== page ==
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I am applying for Master's program in CS. I have the following two alternatives:

  • An LoR from a startup founder for significant and relevant work. The possible problem is that the entire team consists of final-year undergraduates including founders, however they are from a relatively well-known university in the country that I am applying to (USA).

  • An LoR from one of my professors with whom my interactions have been only during courses and labs which are not directly relevant to my area of specialization.

Which of these would be more effective as part of my application?

My other LoRs are from a professor with whom I have worked on a relevant R&D project for almost a year, and one from a professor about coursework and labwork, which is relevant to the field.

  • 3
    Why not get both? – Pete L. Clark Oct 16 '14 at 2:37
  • I have to submit three, out of which one that I have decided on will be pretty similar (professors' whose classes and labs I took) as mentioned in the last line of the question. – asheeshr Oct 16 '14 at 2:44
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    I want to second what @PeteL.Clark said which is that even though they only ask for three, you can submit four. At worse they will just ignore the last one, at best they will read it and it will strengthen your application. – I Like to Code Oct 16 '14 at 3:29
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If the startup is showing evidence of success (e.g., it's actually raising significant venture capital or making money from clients), then if it were me, I would absolutely go with the letter from the startup. They may be have been undergraduates, but now they are a Small Business Success Story, and you are part of that story. It will help you stand out as unique, capable of taking initiative, and capable of working on ill-bounded problems as part of a team.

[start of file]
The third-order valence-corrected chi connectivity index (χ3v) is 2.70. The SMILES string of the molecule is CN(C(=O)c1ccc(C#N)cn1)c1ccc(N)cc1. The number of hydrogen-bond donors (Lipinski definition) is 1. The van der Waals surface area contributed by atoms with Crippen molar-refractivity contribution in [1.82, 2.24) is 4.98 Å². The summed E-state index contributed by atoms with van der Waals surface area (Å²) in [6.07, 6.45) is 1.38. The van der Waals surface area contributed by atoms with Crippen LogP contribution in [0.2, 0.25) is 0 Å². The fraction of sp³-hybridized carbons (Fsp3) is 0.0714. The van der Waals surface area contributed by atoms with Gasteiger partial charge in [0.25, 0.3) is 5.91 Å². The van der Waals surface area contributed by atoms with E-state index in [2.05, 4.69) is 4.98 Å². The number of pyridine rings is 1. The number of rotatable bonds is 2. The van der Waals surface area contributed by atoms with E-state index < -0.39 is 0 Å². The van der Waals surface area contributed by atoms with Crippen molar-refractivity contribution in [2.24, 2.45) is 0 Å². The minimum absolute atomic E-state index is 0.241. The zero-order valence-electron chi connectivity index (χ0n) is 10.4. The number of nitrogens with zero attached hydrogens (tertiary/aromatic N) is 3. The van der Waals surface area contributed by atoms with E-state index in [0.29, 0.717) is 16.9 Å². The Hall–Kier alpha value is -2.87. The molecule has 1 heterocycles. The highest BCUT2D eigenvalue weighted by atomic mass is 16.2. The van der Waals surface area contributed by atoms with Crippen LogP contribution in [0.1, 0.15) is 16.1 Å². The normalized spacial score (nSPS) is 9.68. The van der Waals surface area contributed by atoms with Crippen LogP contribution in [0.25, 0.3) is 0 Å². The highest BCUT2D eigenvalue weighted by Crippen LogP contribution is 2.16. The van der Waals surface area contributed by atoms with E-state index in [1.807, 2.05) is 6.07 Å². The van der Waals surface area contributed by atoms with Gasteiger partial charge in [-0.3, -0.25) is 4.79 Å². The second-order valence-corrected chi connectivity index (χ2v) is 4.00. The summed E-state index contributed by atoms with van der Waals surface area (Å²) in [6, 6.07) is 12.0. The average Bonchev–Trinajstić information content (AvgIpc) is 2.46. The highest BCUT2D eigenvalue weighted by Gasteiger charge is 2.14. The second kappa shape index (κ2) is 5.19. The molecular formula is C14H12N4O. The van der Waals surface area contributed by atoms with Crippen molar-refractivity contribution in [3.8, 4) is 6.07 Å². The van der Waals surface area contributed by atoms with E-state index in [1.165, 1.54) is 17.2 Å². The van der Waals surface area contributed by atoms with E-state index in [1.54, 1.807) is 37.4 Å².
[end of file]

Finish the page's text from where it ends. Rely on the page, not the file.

If, on the other hand, the startup is still little more than a collection of nebulous hopes, dreams, and semi-finished software, the professor (who is essentially neutral as far as recommendation value goes) is a safer bet.

  • Our startup has got some initial money and our beta product is up and running; we have consciously restricted the initial launch to a small user base to gain experience before moving forward; with most of out activity being documented on our website/blog/couple of news pieces. – asheeshr Oct 16 '14 at 2:29
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    Given that it's got funding and an active beta, it sounds like the startup is "real" enough for a recommendation from the founders to be valuable in setting you apart from the crowd. If I were the professor reviewing, I would certainly think well of that letter. Good luck! – jakebeal Oct 16 '14 at 2:49
  • Thanks for the advice. Certainly helps. Out of curiosity, hypothetically, why wouldn't work experience from a startup that failed be considered equally? Even if the company failed after releasing a finished product, the engineering team did invest as much time and effort and probably learned on the way. There could be any number of factors that worked against them. – asheeshr Oct 16 '14 at 2:52
  • In essence: success builds credibility. If a startup failed, but was led by people with a track record of success then it would be more possible to take their recommendation of an engineer seriously. But if a bunch of young unknowns try and fail, how can the reader tell whether their evaluation of an engineer is really sound or if it's just a product of wishful thinking and friendship? – jakebeal Oct 16 '14 at 2:57

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